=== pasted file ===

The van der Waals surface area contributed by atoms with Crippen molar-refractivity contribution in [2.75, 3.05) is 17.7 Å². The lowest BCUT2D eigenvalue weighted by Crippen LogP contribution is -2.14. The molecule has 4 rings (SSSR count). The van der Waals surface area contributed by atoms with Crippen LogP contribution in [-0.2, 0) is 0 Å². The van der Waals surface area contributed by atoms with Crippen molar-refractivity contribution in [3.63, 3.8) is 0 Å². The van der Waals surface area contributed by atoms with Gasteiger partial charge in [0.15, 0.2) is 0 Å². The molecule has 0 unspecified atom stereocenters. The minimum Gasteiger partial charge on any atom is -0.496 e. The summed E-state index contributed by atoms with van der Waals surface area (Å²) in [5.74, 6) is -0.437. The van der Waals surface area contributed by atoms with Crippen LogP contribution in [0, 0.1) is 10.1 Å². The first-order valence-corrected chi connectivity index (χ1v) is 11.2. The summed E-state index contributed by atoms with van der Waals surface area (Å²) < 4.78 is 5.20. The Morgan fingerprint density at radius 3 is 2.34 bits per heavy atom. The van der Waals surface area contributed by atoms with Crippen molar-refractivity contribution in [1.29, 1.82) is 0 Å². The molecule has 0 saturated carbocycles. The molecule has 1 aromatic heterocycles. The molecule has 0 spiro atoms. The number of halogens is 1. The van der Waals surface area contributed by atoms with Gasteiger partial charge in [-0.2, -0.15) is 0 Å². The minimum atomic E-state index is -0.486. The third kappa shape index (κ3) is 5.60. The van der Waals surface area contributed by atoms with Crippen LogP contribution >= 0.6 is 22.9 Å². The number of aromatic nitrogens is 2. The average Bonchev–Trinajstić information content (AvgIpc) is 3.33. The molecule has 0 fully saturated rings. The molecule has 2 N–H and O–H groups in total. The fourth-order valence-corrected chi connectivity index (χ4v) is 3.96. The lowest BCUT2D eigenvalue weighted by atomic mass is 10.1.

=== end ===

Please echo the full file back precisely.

The van der Waals surface area contributed by atoms with Crippen molar-refractivity contribution in [2.75, 3.05) is 17.7 Å². The lowest BCUT2D eigenvalue weighted by Crippen LogP contribution is -2.14. The molecule has 4 rings (SSSR count). The van der Waals surface area contributed by atoms with Crippen LogP contribution in [-0.2, 0) is 0 Å². The van der Waals surface area contributed by atoms with Crippen molar-refractivity contribution in [3.63, 3.8) is 0 Å². The van der Waals surface area contributed by atoms with Gasteiger partial charge in [0.15, 0.2) is 0 Å². The molecule has 0 unspecified atom stereocenters. The minimum Gasteiger partial charge on any atom is -0.496 e. The summed E-state index contributed by atoms with van der Waals surface area (Å²) in [5.74, 6) is -0.437. The van der Waals surface area contributed by atoms with Crippen LogP contribution in [0, 0.1) is 10.1 Å². The first-order valence-corrected chi connectivity index (χ1v) is 11.2. The summed E-state index contributed by atoms with van der Waals surface area (Å²) < 4.78 is 5.20. The Morgan fingerprint density at radius 3 is 2.34 bits per heavy atom. The van der Waals surface area contributed by atoms with Crippen molar-refractivity contribution in [1.29, 1.82) is 0 Å². The molecule has 0 saturated carbocycles. The molecule has 1 aromatic heterocycles. The molecule has 0 spiro atoms. The number of halogens is 1. The van der Waals surface area contributed by atoms with Gasteiger partial charge in [-0.2, -0.15) is 0 Å². The minimum atomic E-state index is -0.486. The third kappa shape index (κ3) is 5.60. The van der Waals surface area contributed by atoms with Crippen LogP contribution >= 0.6 is 22.9 Å². The number of aromatic nitrogens is 2. The average Bonchev–Trinajstić information content (AvgIpc) is 3.33. The molecule has 0 fully saturated rings. The molecule has 2 N–H and O–H groups in total. The fourth-order valence-corrected chi connectivity index (χ4v) is 3.96. The lowest BCUT2D eigenvalue weighted by atomic mass is 10.1.